A series for those of us that need the reminder that God is still in the business of changing lives.
Be sure to check out John’s story from last week.
This week : George
Hi, my name is George and I’m an alcoholic and addict.
It started when I was 12.
Booze, pot, pills, cocaine.
I missed so much of my life – my family, my marriage.
I quit hundreds of times over the course of 3 decades. I can’t believe I lost 30 years of my life.
I began to accept the fact that I would never be different. That’s just who I was, the guy on the couch with the beer who couldn’t wait until the next time he got high.
Then my little brother, The Preacher, moved to town. And I thought I had finally found the answer.
I had the perfect plan to get everyone off my back – I would fake salvation.
And so I joined the church and was baptized.
In a drunk and addict, out a drunk and addict. In a dirt-bag, out a wet one.
I thought my life would instantly get better – people would lay off me. I couldn’t have been more wrong. Now I had 100 people to lie to every week.
And so began the worst time in my life.
My drinking got worse. I’m treating my wife worse than ever. I’m warming a pew each week thinking, “Won’t the preacher SHUT UP, I need a BEER.”
My wife leaves to visit her dying father and ends up staying gone for 6 months. I lie to her every night and say I’m changing, that things will be different. I promise. I lie.
Then, ironies of ironies, I start a little program at my church called “Celebrate Recovery”. Ha!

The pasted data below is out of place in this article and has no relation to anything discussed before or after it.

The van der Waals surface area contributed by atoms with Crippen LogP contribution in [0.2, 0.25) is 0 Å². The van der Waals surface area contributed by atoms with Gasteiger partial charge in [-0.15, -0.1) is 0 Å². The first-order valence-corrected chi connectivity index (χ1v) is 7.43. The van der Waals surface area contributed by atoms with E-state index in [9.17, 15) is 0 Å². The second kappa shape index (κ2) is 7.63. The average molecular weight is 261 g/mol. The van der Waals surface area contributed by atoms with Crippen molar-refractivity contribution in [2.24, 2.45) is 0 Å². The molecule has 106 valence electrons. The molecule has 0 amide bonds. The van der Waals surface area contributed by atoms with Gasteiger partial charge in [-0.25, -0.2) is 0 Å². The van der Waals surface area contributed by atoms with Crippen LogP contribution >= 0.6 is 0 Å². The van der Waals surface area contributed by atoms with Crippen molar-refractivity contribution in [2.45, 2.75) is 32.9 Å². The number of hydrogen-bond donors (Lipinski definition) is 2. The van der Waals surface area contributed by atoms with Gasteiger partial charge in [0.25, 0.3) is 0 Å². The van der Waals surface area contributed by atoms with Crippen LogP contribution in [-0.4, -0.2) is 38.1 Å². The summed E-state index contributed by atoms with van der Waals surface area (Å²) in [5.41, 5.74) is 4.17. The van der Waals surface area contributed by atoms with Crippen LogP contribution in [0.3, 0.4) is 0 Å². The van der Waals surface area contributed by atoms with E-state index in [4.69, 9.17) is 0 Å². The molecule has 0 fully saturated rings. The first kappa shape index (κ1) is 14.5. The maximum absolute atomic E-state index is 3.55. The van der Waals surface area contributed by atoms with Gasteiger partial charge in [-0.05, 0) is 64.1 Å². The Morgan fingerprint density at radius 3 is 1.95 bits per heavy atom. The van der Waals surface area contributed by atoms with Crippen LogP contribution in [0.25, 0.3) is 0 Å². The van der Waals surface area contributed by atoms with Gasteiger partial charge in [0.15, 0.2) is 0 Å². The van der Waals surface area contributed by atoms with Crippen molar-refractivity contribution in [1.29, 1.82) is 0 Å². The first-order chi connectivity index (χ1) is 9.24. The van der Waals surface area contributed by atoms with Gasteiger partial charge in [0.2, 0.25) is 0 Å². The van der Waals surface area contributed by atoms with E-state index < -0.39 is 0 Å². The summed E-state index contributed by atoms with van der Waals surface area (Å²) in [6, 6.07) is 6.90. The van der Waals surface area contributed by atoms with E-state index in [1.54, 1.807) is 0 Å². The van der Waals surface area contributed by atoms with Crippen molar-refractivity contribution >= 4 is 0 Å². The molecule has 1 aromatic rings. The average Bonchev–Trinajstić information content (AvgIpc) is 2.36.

I am miserable. I want to quit. My wife is going to leave me if I don’t. But sobering up sounds so boring, sounds like a prison of never relaxing or having fun. So I go to a meeting, go to work, and go home and get drunk.
The day my wife comes home I quit again. That was a Friday. By Sunday I’m dying. I’m busted. I’ve been faking it. Faking it at church, faking it at the meetings, faking it with my wife. I can’t do this on my own.
That Sunday night I go to church. I’m really struggling. My hands are clinging to the seat of the pew, trying to keep myself in place. I can’t control myself, I’m jerked up out of my seat almost against my will, and I tell this group of men I barely know that I’m a drunk and I’m out of control. I’m terrified. I’ve kept quiet for so long because my little brother is the preacher. The forces of darkness have whispered lies into my ear for months, convincing me that my brother will suffer if I come forward. Nothing could have been farther from the truth.
All of a sudden, love fills the sanctuary.
This group of men began to confess to me of their similar struggles and pasts. They offer me their compassion. I am accepted. I am understood. I am loved.
One man in particular offers me the accountability I so desperately need. For months he meets me in the parking lot after work every night to talk. Then I would drive home and immediately call him to let him know I hadn’t stopped for beer. And I never did stop.
I gave it all to God that night. And He let me know that my old ways were no longer an option.
Therefore, if anyone is in Christ, the new creation has come: The old has gone, the new is here. – 2 Corinthians 5:17
The new life I’ve experienced in Jesus is so far reaching that I’ve become a new person through Him. I am not perfect, but I am forgiven and striving to be more like my savior every day. Through the Holy Spirit we all have the power necessary for a completely transformed life. Nothing I say can witness to God’s ability to change me as powerfully as the evidence that can be seen in my actions as a new person.
Hi, my name is George and I am a grateful follower of Jesus Christ. By His Grace, I’ve been clean and sober for 2 years 11 months, and 15 days.
I was broken. But now I live.